Sometimes, a new project reaches you at an unexpected time.
That was the case when former FSU doctoral student Lesley Wolff was working as a research assistant at FSU’s Museum of Fine Arts.
Wolff, now a postdoctoral fellow at the Norton Museum of Art in West Palm Beach, was helping former museum director Allys Palladino-Craig prepare for the opening of “A Fortnight of Rembrandt,” a major exhibition of Rembrandt Harmenszoon van Rijn etchings on loan by Drs. Morton and Tobia Mower.
FSU Vice President for Research Gary Ostrander approached Wolff, then a master’s student, about collaborating with him and Morton Mower on an article about an etching called “Death of the Virgin” that depicts the Virgin Mary’s assumption.
“Of course I was thrilled to take Dr. Ostrander up on the offer to collaborate, which was a rather extraordinary opportunity for an MA student such as myself,” Wolff said.
That was 2013. Now, that article is being published in The Pharos Journal, of the Alpha Omega Alpha Honor Medical Society.
The paper examines a part of the etching that Mower always found interesting. The altar boy in the piece is holding a staff that is topped by what looks like a serpent as opposed to a crucifix.
“This stunning and elaborate etching has often been discussed in terms of its religious imagery,” Wolff said. “In collaboration with Dr. Mower, a collector of works by Rembrandt as well as a licensed physician, I set forth an interpretation of this etching through the lens of medical and proto-scientific history and iconography. This is done most explicitly through a discussion of the Greco-Roman symbol of the Rod of Asclepius (today recognizable as the symbol of the American Medical Association) as one of the more peculiar and fascinating aspects of this composition.”
The icon of the serpent is used throughout Christian literature with Jesus indicating that the bronze serpent is a foreshowing of himself. The snake coiled around a staff was also viewed as a powerful symbol of healing, supposed to heal those who were bitten by snakes in the desert.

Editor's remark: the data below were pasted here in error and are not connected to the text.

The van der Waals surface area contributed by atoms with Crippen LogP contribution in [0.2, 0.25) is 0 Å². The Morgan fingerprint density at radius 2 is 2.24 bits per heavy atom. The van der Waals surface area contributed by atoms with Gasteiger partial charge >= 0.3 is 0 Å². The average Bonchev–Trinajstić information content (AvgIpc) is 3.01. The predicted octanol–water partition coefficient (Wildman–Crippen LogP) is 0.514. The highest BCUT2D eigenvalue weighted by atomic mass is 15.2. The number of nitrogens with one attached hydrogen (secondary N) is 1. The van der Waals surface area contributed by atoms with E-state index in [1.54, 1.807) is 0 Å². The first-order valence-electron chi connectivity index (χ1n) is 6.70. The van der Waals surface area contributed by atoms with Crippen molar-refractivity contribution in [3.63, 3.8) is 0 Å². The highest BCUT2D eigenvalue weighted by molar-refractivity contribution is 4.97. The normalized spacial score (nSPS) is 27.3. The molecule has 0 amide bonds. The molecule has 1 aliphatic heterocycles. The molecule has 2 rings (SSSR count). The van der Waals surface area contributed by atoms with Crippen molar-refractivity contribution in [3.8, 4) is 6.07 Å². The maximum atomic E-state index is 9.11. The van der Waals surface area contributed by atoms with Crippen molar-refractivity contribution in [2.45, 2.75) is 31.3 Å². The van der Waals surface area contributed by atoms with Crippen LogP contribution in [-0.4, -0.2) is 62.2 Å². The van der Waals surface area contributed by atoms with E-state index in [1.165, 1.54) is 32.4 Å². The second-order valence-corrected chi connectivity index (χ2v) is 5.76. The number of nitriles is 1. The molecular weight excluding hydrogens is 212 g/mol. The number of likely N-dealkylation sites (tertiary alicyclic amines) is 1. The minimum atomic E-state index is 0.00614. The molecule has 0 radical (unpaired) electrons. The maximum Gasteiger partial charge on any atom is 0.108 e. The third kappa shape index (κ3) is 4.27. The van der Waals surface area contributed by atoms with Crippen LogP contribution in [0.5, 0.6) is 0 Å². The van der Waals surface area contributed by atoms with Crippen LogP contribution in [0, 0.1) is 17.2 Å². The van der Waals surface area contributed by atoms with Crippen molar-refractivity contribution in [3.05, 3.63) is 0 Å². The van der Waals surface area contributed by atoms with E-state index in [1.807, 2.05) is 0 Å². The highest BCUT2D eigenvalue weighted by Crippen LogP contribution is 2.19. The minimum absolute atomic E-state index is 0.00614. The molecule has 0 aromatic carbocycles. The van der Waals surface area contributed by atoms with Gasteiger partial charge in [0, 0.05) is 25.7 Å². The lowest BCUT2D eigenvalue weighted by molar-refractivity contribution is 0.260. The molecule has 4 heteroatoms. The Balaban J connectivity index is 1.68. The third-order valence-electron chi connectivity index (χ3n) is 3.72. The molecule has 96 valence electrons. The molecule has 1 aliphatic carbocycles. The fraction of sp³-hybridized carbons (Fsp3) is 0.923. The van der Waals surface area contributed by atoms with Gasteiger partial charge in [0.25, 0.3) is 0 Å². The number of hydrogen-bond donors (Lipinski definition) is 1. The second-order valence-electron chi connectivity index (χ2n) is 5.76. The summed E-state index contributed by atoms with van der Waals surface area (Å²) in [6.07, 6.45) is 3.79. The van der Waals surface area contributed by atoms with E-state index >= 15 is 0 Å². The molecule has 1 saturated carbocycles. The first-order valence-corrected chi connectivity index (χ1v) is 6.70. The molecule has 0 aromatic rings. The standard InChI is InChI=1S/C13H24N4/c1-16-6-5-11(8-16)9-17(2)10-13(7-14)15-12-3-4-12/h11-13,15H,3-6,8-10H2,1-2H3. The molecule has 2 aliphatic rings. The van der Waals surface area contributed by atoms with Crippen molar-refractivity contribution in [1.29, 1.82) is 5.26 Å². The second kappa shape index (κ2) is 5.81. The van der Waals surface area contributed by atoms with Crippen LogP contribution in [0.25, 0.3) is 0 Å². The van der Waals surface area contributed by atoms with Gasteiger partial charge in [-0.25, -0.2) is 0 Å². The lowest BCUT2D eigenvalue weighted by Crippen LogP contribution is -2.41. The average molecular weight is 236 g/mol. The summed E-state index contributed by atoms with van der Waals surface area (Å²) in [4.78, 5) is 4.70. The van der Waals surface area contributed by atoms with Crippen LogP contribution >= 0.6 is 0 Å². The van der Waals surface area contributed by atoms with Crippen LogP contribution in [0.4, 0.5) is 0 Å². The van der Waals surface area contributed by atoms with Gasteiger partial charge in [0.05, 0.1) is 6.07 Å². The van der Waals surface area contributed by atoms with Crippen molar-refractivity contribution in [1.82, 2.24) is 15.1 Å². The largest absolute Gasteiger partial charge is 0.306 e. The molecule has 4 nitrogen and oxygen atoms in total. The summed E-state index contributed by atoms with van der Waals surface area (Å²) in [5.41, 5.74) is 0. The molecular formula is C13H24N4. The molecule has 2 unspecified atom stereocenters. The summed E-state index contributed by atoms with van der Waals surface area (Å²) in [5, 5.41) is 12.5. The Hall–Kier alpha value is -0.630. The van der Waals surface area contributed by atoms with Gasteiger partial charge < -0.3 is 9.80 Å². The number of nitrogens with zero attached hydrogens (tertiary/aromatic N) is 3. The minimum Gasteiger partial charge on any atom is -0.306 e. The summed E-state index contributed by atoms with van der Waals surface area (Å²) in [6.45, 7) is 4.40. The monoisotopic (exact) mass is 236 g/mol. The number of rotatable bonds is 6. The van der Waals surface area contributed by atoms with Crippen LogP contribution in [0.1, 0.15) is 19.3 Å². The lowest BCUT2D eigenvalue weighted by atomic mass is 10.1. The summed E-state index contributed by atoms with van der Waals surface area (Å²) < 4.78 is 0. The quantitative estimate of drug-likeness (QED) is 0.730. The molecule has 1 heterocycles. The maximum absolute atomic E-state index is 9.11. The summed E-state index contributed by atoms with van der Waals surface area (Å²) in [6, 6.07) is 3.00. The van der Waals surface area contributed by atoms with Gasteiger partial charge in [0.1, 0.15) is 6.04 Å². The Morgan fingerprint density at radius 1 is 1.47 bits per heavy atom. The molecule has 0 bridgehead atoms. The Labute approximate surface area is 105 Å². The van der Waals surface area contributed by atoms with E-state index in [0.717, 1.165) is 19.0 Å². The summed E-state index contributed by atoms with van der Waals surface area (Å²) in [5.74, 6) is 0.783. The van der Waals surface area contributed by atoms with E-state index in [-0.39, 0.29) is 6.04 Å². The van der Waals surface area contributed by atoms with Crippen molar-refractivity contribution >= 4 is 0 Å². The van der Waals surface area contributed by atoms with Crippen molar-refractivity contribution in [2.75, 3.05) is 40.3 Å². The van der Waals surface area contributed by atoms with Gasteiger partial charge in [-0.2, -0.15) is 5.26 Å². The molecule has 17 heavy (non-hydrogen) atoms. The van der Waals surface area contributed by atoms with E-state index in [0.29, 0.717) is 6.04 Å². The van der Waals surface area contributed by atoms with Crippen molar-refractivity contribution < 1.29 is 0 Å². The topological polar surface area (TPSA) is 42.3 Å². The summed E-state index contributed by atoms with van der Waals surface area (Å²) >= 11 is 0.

Wolff and Mower argue in their article that this was a very intentional choice by Rembrandt designed to “elevate the religious to the same standing as scientific discourse.”
Rembrandt lived in Amsterdam two doors away from the most famous rabbi of the period, Rabbi Samuel Menasseh Ben Israel, from whom he learned of a passage in the Old Testament about God commanding Moses to make a bronze serpent, mount it on a staff and show it to sick Israelites, who would then be cured.
Rembrandt painted during the Age of Enlightenment, a time where there were major advances in science and philosophy. His work in general demonstrates “a wealth of biblical, classical and scientific knowledge” the researchers wrote.
That knowledge manifests itself in “Death of the Virgin,” where Rembrandt explores themes of life and immortality in the post-Reformation Enlightenment period.
“These are all fascinating insights into what Rembrandt was thinking and what it is he was trying to do in this art,” Mower said.
Mower became a bit of an expert on Rembrandt after he and his wife began collecting the Dutch master’s works.
In the 1990s, Mower and his wife moved from Minnesota to Baltimore where he met and collaborated with Ostrander, who was on the faculty at Johns Hopkins University.
The Mowers were decorating their new home when an art buyer alerted them that failing Japanese banks were quietly selling off their artwork collections.
“So, we started there,” Mower said. “And then more became available, and I bought them. And then more became available and I bought them, and it got totally out of control.”
The Mowers regularly loan their collection to educational and nonprofit institutions wishing to run exhibits, including Florida State.
“Each show has been bigger and better,” Mower said.
The Florida State show was the first to result in an academic study and put Mower in the position of mentoring an art history student as opposed to a medical student.
“As an art historian-in-training at that time, it was fascinating to collaborate with two scholars who came from the sciences,” Wolff said. “Not to mention Dr. Mower’s investment in the material as a collector and connoisseur, which was also distinctive from the kinds of approaches I was accustomed to taking in my own art historical research. The diversity of voices in the mix was a great strength of the collaboration and allowed for some truly original ideas to come forth.”